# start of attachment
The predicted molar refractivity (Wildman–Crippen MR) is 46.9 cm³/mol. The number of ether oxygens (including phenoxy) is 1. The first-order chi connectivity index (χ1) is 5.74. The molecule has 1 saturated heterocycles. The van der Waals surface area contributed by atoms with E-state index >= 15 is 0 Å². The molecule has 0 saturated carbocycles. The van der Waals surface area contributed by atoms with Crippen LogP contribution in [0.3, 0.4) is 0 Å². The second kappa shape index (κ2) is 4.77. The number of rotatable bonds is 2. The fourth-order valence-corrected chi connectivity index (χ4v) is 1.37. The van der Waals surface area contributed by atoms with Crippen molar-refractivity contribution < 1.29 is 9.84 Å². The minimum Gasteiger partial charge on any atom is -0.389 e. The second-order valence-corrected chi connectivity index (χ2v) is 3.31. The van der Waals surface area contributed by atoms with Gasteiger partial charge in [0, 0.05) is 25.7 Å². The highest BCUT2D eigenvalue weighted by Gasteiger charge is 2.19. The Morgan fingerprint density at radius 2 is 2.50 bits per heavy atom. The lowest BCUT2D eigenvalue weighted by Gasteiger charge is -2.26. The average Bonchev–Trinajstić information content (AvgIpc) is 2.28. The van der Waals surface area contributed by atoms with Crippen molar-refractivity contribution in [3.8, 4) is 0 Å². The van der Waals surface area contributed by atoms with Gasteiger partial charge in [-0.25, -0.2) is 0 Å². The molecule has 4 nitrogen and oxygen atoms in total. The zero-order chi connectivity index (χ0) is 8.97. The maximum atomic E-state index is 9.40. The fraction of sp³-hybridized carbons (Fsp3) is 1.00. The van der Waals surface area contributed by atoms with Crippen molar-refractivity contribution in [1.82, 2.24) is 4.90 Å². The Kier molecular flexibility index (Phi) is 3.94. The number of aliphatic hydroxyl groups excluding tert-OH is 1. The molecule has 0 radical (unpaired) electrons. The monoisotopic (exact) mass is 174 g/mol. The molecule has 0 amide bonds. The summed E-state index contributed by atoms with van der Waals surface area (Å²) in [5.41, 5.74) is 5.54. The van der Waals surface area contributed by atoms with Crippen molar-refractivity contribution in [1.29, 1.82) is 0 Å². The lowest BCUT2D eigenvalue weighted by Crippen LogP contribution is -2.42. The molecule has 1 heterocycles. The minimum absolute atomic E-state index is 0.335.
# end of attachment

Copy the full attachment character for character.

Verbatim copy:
The predicted molar refractivity (Wildman–Crippen MR) is 46.9 cm³/mol. The number of ether oxygens (including phenoxy) is 1. The first-order chi connectivity index (χ1) is 5.74. The molecule has 1 saturated heterocycles. The van der Waals surface area contributed by atoms with E-state index >= 15 is 0 Å². The molecule has 0 saturated carbocycles. The van der Waals surface area contributed by atoms with Crippen LogP contribution in [0.3, 0.4) is 0 Å². The second kappa shape index (κ2) is 4.77. The number of rotatable bonds is 2. The fourth-order valence-corrected chi connectivity index (χ4v) is 1.37. The van der Waals surface area contributed by atoms with Crippen molar-refractivity contribution < 1.29 is 9.84 Å². The minimum Gasteiger partial charge on any atom is -0.389 e. The second-order valence-corrected chi connectivity index (χ2v) is 3.31. The van der Waals surface area contributed by atoms with Gasteiger partial charge in [0, 0.05) is 25.7 Å². The highest BCUT2D eigenvalue weighted by Gasteiger charge is 2.19. The Morgan fingerprint density at radius 2 is 2.50 bits per heavy atom. The lowest BCUT2D eigenvalue weighted by Gasteiger charge is -2.26. The average Bonchev–Trinajstić information content (AvgIpc) is 2.28. The van der Waals surface area contributed by atoms with Crippen molar-refractivity contribution in [3.8, 4) is 0 Å². The van der Waals surface area contributed by atoms with Gasteiger partial charge in [-0.25, -0.2) is 0 Å². The molecule has 4 nitrogen and oxygen atoms in total. The zero-order chi connectivity index (χ0) is 8.97. The maximum atomic E-state index is 9.40. The fraction of sp³-hybridized carbons (Fsp3) is 1.00. The van der Waals surface area contributed by atoms with Crippen molar-refractivity contribution in [1.82, 2.24) is 4.90 Å². The Kier molecular flexibility index (Phi) is 3.94. The number of aliphatic hydroxyl groups excluding tert-OH is 1. The molecule has 0 radical (unpaired) electrons. The monoisotopic (exact) mass is 174 g/mol. The molecule has 0 amide bonds. The summed E-state index contributed by atoms with van der Waals surface area (Å²) in [5.41, 5.74) is 5.54. The van der Waals surface area contributed by atoms with Crippen molar-refractivity contribution in [1.29, 1.82) is 0 Å². The lowest BCUT2D eigenvalue weighted by Crippen LogP contribution is -2.42. The molecule has 1 heterocycles. The minimum absolute atomic E-state index is 0.335.